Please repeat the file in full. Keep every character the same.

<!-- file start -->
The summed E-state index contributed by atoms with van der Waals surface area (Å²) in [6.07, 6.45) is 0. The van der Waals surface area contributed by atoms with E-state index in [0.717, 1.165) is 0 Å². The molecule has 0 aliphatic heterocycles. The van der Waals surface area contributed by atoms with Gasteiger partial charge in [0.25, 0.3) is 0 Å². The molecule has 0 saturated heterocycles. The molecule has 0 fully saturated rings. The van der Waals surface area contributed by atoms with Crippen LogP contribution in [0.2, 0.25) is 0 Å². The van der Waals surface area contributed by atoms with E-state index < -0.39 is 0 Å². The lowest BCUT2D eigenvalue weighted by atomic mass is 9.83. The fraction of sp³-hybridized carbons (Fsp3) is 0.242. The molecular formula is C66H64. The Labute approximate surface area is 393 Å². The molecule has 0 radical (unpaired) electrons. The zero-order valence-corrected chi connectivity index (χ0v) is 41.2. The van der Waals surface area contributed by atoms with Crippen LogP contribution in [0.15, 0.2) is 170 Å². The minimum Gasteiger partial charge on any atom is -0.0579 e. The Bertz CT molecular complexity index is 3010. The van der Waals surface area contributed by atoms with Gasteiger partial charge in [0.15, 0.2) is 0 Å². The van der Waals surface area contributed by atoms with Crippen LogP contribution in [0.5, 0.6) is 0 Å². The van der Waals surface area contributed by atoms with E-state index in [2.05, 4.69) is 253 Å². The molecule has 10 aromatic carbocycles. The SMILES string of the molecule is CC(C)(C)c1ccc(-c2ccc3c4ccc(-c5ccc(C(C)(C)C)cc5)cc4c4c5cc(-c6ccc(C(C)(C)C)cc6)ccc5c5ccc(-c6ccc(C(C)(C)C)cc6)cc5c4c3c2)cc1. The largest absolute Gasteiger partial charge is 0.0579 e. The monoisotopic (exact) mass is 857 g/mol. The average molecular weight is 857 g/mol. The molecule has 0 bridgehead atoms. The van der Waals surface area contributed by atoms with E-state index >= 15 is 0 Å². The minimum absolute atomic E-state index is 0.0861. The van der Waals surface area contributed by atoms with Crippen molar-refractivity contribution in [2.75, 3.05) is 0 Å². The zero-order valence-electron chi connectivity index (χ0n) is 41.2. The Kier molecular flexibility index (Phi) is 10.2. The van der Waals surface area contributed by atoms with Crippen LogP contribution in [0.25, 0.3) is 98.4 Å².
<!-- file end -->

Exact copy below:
The summed E-state index contributed by atoms with van der Waals surface area (Å²) in [6.07, 6.45) is 0. The van der Waals surface area contributed by atoms with E-state index in [0.717, 1.165) is 0 Å². The molecule has 0 aliphatic heterocycles. The van der Waals surface area contributed by atoms with Gasteiger partial charge in [0.25, 0.3) is 0 Å². The molecule has 0 saturated heterocycles. The molecule has 0 fully saturated rings. The van der Waals surface area contributed by atoms with Crippen LogP contribution in [0.2, 0.25) is 0 Å². The van der Waals surface area contributed by atoms with E-state index < -0.39 is 0 Å². The lowest BCUT2D eigenvalue weighted by atomic mass is 9.83. The fraction of sp³-hybridized carbons (Fsp3) is 0.242. The molecular formula is C66H64. The Labute approximate surface area is 393 Å². The molecule has 0 radical (unpaired) electrons. The zero-order valence-corrected chi connectivity index (χ0v) is 41.2. The van der Waals surface area contributed by atoms with Crippen LogP contribution in [0.15, 0.2) is 170 Å². The minimum Gasteiger partial charge on any atom is -0.0579 e. The Bertz CT molecular complexity index is 3010. The van der Waals surface area contributed by atoms with Gasteiger partial charge in [0.15, 0.2) is 0 Å². The van der Waals surface area contributed by atoms with Crippen LogP contribution in [0.5, 0.6) is 0 Å². The van der Waals surface area contributed by atoms with E-state index in [2.05, 4.69) is 253 Å². The molecule has 10 aromatic carbocycles. The SMILES string of the molecule is CC(C)(C)c1ccc(-c2ccc3c4ccc(-c5ccc(C(C)(C)C)cc5)cc4c4c5cc(-c6ccc(C(C)(C)C)cc6)ccc5c5ccc(-c6ccc(C(C)(C)C)cc6)cc5c4c3c2)cc1. The largest absolute Gasteiger partial charge is 0.0579 e. The monoisotopic (exact) mass is 857 g/mol. The average molecular weight is 857 g/mol. The molecule has 0 bridgehead atoms. The van der Waals surface area contributed by atoms with E-state index >= 15 is 0 Å². The minimum absolute atomic E-state index is 0.0861. The van der Waals surface area contributed by atoms with Crippen molar-refractivity contribution in [2.75, 3.05) is 0 Å². The zero-order valence-electron chi connectivity index (χ0n) is 41.2. The Kier molecular flexibility index (Phi) is 10.2. The van der Waals surface area contributed by atoms with Crippen LogP contribution in [0.25, 0.3) is 98.4 Å².